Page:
I love the water. Lakes, oceans, snow, or streams you name it. There is nothing like being outside to enjoying playing in the water, skiing, fishing, kayaking, or even snowboarding down mountains in glorious powder.
I grew up in Grove, Oklahoma living the lake life on Grand Lake. I have such fond memories of jumping on our boat to go fishing with my dad and my brother. Or the countless times where I was dragged around the lake on a tube with some of my best friends.
My family owned a local restaurant called Catfish John’s for nearly twenty years and that is where I learned the lake was much more important than for just playing. Grand Lake is a huge draw for tourism.
The Grove economy thrives with the tourism that Grand Lake attracts. The population in Grove nearly doubles in the summer time when people move into their lake houses or come to camp at the numerous campsites around the lake.
The city hosts numerous fishing tournaments, boat races, and an annual 4th of July fireworks display on the lake to attract more people to the city.
In 2013 and 2016 Grove hosted the Bassmaster Classic fishing tournament which brought in anglers, fans, and locals out to the shorelines to watch.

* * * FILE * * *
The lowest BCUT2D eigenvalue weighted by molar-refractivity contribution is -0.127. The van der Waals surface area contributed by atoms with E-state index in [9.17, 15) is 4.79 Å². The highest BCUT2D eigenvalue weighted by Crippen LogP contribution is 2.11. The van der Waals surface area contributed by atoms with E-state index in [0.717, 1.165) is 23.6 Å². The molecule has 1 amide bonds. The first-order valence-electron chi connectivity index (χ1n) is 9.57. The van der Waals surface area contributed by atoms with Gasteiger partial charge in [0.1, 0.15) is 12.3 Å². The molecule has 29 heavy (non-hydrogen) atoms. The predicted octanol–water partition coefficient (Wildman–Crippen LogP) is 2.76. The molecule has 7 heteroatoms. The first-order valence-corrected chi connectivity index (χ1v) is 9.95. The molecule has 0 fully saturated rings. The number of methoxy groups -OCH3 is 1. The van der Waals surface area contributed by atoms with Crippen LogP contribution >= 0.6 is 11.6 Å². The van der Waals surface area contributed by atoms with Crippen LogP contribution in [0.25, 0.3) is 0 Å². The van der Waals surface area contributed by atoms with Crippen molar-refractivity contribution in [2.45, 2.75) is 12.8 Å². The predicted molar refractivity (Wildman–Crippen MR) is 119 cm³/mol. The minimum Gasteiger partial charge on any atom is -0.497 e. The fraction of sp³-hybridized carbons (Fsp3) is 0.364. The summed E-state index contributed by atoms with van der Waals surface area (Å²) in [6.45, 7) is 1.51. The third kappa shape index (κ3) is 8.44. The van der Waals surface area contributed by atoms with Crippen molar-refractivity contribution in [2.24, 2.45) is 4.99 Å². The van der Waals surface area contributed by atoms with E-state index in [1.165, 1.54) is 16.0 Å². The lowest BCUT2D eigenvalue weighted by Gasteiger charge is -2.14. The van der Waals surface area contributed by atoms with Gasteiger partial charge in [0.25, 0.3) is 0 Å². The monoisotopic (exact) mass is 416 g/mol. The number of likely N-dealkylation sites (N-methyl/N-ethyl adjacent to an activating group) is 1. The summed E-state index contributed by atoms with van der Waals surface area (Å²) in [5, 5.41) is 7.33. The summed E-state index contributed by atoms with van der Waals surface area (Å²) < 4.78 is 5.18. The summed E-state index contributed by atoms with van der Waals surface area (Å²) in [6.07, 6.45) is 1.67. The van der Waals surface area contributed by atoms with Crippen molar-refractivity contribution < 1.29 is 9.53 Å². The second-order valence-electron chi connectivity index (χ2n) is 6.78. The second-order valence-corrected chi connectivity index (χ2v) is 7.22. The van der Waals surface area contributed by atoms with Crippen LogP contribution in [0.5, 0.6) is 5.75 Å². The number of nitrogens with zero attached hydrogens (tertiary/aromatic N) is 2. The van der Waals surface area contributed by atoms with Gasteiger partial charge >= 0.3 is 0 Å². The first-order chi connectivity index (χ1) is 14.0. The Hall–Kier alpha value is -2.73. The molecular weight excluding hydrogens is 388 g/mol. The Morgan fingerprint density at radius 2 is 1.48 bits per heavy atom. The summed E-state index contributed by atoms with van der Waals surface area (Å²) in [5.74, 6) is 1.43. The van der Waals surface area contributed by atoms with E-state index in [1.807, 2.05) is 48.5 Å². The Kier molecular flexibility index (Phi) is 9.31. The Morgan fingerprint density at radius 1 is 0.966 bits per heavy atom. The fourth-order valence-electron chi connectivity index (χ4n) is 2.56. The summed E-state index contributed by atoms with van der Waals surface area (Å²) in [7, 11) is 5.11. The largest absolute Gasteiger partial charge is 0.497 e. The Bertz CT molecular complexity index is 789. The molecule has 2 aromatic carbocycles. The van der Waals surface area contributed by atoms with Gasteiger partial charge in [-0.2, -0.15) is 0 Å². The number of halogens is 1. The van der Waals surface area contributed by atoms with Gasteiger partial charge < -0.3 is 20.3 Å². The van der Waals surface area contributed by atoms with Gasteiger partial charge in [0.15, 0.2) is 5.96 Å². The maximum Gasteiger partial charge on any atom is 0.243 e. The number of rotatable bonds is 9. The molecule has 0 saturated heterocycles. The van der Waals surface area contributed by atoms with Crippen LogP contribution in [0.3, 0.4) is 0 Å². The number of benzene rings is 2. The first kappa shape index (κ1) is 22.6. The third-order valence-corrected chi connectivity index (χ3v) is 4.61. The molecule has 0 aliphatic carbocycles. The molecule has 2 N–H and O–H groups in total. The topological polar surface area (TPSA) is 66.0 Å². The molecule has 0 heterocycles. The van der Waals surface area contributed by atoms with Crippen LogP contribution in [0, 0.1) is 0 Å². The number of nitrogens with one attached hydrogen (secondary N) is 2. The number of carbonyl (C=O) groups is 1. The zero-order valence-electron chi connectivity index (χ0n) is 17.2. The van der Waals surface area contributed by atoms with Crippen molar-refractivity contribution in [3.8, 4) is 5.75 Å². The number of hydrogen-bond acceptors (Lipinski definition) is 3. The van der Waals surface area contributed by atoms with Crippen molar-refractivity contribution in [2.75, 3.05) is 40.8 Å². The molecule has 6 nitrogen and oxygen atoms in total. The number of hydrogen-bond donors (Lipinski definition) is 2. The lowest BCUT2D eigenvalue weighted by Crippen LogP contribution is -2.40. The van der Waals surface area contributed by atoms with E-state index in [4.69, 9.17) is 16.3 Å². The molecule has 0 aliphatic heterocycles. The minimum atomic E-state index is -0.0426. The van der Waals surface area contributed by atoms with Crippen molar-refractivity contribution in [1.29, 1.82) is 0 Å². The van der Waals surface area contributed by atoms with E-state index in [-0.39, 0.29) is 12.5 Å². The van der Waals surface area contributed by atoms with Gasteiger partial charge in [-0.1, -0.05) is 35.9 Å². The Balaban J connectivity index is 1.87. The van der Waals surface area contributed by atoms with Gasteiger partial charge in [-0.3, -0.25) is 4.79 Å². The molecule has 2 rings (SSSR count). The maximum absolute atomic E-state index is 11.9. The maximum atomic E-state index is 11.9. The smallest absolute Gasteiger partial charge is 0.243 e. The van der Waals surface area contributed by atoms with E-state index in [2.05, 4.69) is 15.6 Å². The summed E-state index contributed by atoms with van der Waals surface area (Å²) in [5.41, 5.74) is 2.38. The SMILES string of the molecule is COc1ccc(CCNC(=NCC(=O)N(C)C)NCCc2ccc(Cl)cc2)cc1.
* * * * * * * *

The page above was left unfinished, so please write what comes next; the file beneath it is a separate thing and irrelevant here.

All of the appeal that Grand Lake has on tourists definitely comes at a cost. With more people in Grove, more waste is produced and a lot of the times tourists abuse the nature they came to enjoy.
Shorelines and roadways near the lake become littered with trash which gets washed into the lake. The litter takes away from the beauty of the lake, but it is also quite harmful to the marine life.
But most importantly the lake is a source of water for Grove and many other towns on its shorelines. Without water life cannot exist. Period.
Locals have called for a change for better stewardship of the lake and the public nature reserves.
On October 22, 2016 the Grand River Dam Authority (GRDA) hosted its annual Shoreline Cleanup event and provided lunch for the volunteers. The cleanup is one of the largest organized cleaning events of the year for Grand Lake.
Even more recently the GRDA has published its goals for 2017 that includes Environmental Stewardship. In 2017 they are pushing the 5Es: employees, electricity, environmental stewardship, economic development, and efficiency.
The Oklahoma Conservation Commission began a project focused on”educating citizens, students, and municipal officials on ways to reduce nonpoint source (NPS) runoff through demonstration, training, and volunteer monitoring.” Educating the public is important for locals to see what they can do to prevent negative impact upon the lake and the aquatic ecosystems.
It is important to take care of and preserve Grand Lake for people to enjoy and to embrace nature for many years to come. Love your water sources!
Following is a short video interview with Kendall Knox about the importance of environmental stewardship and keeping Grand Lake clean.